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LT  William B. AGNETTI

UNIT: 418th BOMB Sqdn POSITION: BOM
SERIAL #: O-755595 STATUS: POW
MACR: 03034 CR: 03034

Comments1: 6 MAR 44 BERLIN (EAC - F)

COMMENTS & NOTES

MEMO 1:

CREW

PILOT:      LT  DEAN  M. RADTKE             POW  6 MAR 44 BERLIN                 Distinguish Service Cross, Purple Heart Dec 30th
CO-PILOT: LT  ROBERT J. "Dig" DIGBY      KIA,   30 DEC 43 LUDWIGSHAVEN   Purple Heart
NAV:        LT  ROBERT M. REILLY           POW  6 MAR 44 BERLIN
BOM:        LT  WILLIAM B. AGNETTI       POW  6 MAR 44 BERLIN
ROG:   T/SGT  ROBERT  RAY                 POW  6 MAR 44 BERLIN
TTE:    T/SGT  VAN  D. PINNER             POW  6 MAR 44 BERLIN
BTG:       SGT  CASMER  E. SZYMANSKI   NOC
WG:    S/SGT  RICHARD  L. KERWIN        POW  6 MAR 44 BERLIN
WG:    S/SGT  CHARLES  F. ALLEN          POW  6 MAR 44 BERLIN
TG:     S/SGT  THEODORE E. MANGUM    POW  6 MAR 44 BERLIN

CREW AS ABOVE JOINED THE 418TH SQDN,  100TH BOMB GROUP ON 28 NOV 43

MISSIONS OF LT DEAN RADTKE CREW FROM S/SGT CHARLES ALLEN FORM 5's

#          DATE              MISSION                                      HOURS                   NOTES

          1/12/43        PRACTICE MISISON                            2:00HRS
          4/12/43        PRACTICE MISSION                            2:20HRS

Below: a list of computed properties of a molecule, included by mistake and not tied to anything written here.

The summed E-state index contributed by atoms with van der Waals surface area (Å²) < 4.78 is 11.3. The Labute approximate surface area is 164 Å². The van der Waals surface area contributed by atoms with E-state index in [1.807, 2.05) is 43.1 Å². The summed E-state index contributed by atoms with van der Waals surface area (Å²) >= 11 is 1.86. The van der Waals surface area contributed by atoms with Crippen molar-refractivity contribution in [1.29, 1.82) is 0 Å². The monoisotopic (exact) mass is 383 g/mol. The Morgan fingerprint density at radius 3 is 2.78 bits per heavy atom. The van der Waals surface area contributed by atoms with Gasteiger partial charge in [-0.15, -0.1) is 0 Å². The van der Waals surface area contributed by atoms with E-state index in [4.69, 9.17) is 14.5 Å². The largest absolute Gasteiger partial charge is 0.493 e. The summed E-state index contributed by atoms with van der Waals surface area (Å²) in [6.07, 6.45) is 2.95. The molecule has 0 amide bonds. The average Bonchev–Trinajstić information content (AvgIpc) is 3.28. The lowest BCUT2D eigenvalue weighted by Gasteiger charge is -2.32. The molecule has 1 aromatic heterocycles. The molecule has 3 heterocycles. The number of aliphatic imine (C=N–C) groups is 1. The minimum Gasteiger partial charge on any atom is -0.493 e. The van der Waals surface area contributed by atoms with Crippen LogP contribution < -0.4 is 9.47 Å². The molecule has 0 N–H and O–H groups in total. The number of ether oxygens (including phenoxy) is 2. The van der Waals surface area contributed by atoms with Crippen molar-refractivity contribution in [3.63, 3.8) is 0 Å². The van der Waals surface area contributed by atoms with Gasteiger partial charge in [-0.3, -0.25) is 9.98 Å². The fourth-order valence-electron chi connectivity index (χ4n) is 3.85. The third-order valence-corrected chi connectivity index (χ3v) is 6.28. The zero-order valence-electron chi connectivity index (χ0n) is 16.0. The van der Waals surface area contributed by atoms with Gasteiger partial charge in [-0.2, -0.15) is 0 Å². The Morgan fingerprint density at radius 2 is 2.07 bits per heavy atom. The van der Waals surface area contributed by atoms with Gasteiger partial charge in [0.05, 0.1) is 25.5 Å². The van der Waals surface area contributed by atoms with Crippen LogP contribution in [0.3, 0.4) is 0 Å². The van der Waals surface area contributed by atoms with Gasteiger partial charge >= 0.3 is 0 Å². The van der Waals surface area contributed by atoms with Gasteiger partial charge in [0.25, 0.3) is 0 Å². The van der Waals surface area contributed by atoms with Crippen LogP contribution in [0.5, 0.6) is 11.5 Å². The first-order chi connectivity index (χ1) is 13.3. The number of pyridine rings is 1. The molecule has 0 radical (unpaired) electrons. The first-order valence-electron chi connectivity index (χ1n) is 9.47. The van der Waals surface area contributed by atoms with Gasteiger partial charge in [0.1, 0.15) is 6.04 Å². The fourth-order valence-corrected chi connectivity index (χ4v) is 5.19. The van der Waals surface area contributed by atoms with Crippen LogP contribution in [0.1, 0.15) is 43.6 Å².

6/12/43        PRACTICE MISSION                            3:05HRS 
        10/12/43        PRACTICE MISSION                            3:30HRS 
1.     16/12/43        BREMEN                                            6:30HRS
2.     20/12/43        BREMEN                                            5:00HRS
3      22/12/43        MUNSTER                                          4:15HRS
4.     24/12/43        ST.JOSEPH au BOIS (NOBALL)              4:25HRS 
5.     30/12/43        LUDWIGSHAVEN                                 8:00HRS         

"ON DECEMBER 30, 1943 ON A MISSION TO LUDWIGSHAVEN, DEAN RADTKE'S AIRCRAFT SUSTAINED SEVERE FLAK DAMAGE IN THE TARGET AREA.  IT WAS THEN ATTACKED BY A PAIR OR FW190'S SOUTHWEST OF ABBYVILLE WHERE A NUMBER OF 20MM SHELLS RIDDLED THE LEFT WING AND NOSE.  ONE SHELL SOCKED THROUGH THE NAVIGATORS COMPARTMENT AND STRUCK THE COPILOT, LT ROBERT DIGBY IN THE HEAD AND HE WAS DECAPITATED.  SHELL FRAGMENTS STRUCK LT. RADTKE, WOUNDING HIM IN THE FACE, HEAD, AND IN THE NECK NEXT TO HIS JUGULAR VEIN. ONE FRAGMENT COMPLETELY CLOSED HIS RIGHT EYE AND SPLINTERS FROM THE INSTRUMENT PANEL WERE DRIVEN INTO THE MUSCLES OF HIS RIGHT LEG, RENDERING IT USELESS. THE EXPLOSION ALSO RIPPED THE OXYGEN MASK FROM HIS FACE AND STUNNED THE ENGINEER RUSSELL PINNER.  UPON REGAINING HIS SENSES, PINNER COULD SEE THE PILOT AND COPILOT SLUMPED OVER THE CONTROLS.  BLOOD WAS SPLATTERED OVER THE SHELL-PITTED COCKPIT.  THE WINDOWS WERE SHATTERED AND BROKEN.  AT THIS TIME RADTKE REGAINED CONSCIOUSNESS AND CALLED THE REST OF THE CREW AND REASSURED THEM EVERYTHING WAS OK.  MOST OF THE  CREW WERE UNAWARE OF THE DAMAGE IN THE COCKPIT AND THE LOSS OF THE COPILOT OR THE INJURIES LT. RADTKE HAD SUSTAINED.